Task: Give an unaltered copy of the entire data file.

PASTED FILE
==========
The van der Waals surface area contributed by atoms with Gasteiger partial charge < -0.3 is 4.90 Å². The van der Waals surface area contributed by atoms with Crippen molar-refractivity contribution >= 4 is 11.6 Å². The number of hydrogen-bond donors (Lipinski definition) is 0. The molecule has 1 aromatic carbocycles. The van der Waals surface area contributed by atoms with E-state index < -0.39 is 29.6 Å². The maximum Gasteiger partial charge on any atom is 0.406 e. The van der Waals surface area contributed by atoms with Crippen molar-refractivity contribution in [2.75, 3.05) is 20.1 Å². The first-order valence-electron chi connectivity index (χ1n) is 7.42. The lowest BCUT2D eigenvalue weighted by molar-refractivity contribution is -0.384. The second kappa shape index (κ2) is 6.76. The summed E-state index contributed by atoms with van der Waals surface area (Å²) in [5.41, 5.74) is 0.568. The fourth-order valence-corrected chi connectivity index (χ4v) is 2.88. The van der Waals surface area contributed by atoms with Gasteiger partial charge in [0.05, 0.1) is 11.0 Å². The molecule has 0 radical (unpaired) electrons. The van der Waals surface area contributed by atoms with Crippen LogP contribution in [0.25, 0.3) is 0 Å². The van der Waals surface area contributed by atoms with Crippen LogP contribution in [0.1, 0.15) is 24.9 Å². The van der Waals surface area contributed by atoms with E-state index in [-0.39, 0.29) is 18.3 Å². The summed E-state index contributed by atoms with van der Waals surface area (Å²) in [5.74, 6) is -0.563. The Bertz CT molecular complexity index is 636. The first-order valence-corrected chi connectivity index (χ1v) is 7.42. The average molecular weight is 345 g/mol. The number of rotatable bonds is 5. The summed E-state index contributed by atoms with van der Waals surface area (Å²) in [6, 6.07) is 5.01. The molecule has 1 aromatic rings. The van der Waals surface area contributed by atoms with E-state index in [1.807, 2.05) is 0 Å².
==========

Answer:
The van der Waals surface area contributed by atoms with Gasteiger partial charge < -0.3 is 4.90 Å². The van der Waals surface area contributed by atoms with Crippen molar-refractivity contribution >= 4 is 11.6 Å². The number of hydrogen-bond donors (Lipinski definition) is 0. The molecule has 1 aromatic carbocycles. The van der Waals surface area contributed by atoms with E-state index < -0.39 is 29.6 Å². The maximum Gasteiger partial charge on any atom is 0.406 e. The van der Waals surface area contributed by atoms with Crippen molar-refractivity contribution in [2.75, 3.05) is 20.1 Å². The first-order valence-electron chi connectivity index (χ1n) is 7.42. The lowest BCUT2D eigenvalue weighted by molar-refractivity contribution is -0.384. The second kappa shape index (κ2) is 6.76. The summed E-state index contributed by atoms with van der Waals surface area (Å²) in [5.41, 5.74) is 0.568. The fourth-order valence-corrected chi connectivity index (χ4v) is 2.88. The van der Waals surface area contributed by atoms with Gasteiger partial charge in [0.05, 0.1) is 11.0 Å². The molecule has 0 radical (unpaired) electrons. The van der Waals surface area contributed by atoms with Crippen LogP contribution in [0.25, 0.3) is 0 Å². The van der Waals surface area contributed by atoms with Crippen LogP contribution in [0.1, 0.15) is 24.9 Å². The van der Waals surface area contributed by atoms with E-state index in [-0.39, 0.29) is 18.3 Å². The summed E-state index contributed by atoms with van der Waals surface area (Å²) in [5.74, 6) is -0.563. The Bertz CT molecular complexity index is 636. The first-order valence-corrected chi connectivity index (χ1v) is 7.42. The average molecular weight is 345 g/mol. The number of rotatable bonds is 5. The summed E-state index contributed by atoms with van der Waals surface area (Å²) in [6, 6.07) is 5.01. The molecule has 1 aromatic rings. The van der Waals surface area contributed by atoms with E-state index in [1.807, 2.05) is 0 Å².